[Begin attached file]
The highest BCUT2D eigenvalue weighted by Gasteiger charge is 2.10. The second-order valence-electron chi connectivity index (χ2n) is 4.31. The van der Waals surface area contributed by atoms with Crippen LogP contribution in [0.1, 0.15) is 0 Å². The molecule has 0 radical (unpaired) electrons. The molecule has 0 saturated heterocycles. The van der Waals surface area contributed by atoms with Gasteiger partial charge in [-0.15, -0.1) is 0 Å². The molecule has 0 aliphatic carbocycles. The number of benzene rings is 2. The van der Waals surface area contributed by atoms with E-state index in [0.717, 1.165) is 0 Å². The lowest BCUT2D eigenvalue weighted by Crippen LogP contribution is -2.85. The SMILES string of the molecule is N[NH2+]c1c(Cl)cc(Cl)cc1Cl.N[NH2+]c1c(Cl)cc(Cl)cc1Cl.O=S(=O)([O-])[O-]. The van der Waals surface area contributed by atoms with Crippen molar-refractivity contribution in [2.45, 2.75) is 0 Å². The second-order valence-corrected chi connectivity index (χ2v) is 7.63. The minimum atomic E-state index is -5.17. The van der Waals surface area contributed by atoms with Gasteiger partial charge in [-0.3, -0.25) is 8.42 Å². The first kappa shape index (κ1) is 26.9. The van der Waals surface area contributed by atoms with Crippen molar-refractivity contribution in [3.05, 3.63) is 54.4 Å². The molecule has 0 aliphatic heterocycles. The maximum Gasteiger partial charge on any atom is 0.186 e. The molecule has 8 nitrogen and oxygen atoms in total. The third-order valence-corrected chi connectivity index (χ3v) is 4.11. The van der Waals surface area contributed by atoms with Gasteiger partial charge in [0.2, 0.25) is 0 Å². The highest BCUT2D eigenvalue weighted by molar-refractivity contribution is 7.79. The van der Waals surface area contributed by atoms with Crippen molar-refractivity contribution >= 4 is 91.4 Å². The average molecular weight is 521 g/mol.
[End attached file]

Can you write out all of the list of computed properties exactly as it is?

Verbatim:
The highest BCUT2D eigenvalue weighted by Gasteiger charge is 2.10. The second-order valence-electron chi connectivity index (χ2n) is 4.31. The van der Waals surface area contributed by atoms with Crippen LogP contribution in [0.1, 0.15) is 0 Å². The molecule has 0 radical (unpaired) electrons. The molecule has 0 saturated heterocycles. The van der Waals surface area contributed by atoms with Gasteiger partial charge in [-0.15, -0.1) is 0 Å². The molecule has 0 aliphatic carbocycles. The number of benzene rings is 2. The van der Waals surface area contributed by atoms with E-state index in [0.717, 1.165) is 0 Å². The lowest BCUT2D eigenvalue weighted by Crippen LogP contribution is -2.85. The SMILES string of the molecule is N[NH2+]c1c(Cl)cc(Cl)cc1Cl.N[NH2+]c1c(Cl)cc(Cl)cc1Cl.O=S(=O)([O-])[O-]. The van der Waals surface area contributed by atoms with Crippen molar-refractivity contribution in [2.45, 2.75) is 0 Å². The second-order valence-corrected chi connectivity index (χ2v) is 7.63. The minimum atomic E-state index is -5.17. The van der Waals surface area contributed by atoms with Gasteiger partial charge in [-0.3, -0.25) is 8.42 Å². The first kappa shape index (κ1) is 26.9. The van der Waals surface area contributed by atoms with Crippen molar-refractivity contribution in [3.05, 3.63) is 54.4 Å². The molecule has 0 aliphatic heterocycles. The maximum Gasteiger partial charge on any atom is 0.186 e. The molecule has 8 nitrogen and oxygen atoms in total. The third-order valence-corrected chi connectivity index (χ3v) is 4.11. The van der Waals surface area contributed by atoms with Gasteiger partial charge in [0.2, 0.25) is 0 Å². The highest BCUT2D eigenvalue weighted by molar-refractivity contribution is 7.79. The van der Waals surface area contributed by atoms with Crippen molar-refractivity contribution >= 4 is 91.4 Å². The average molecular weight is 521 g/mol.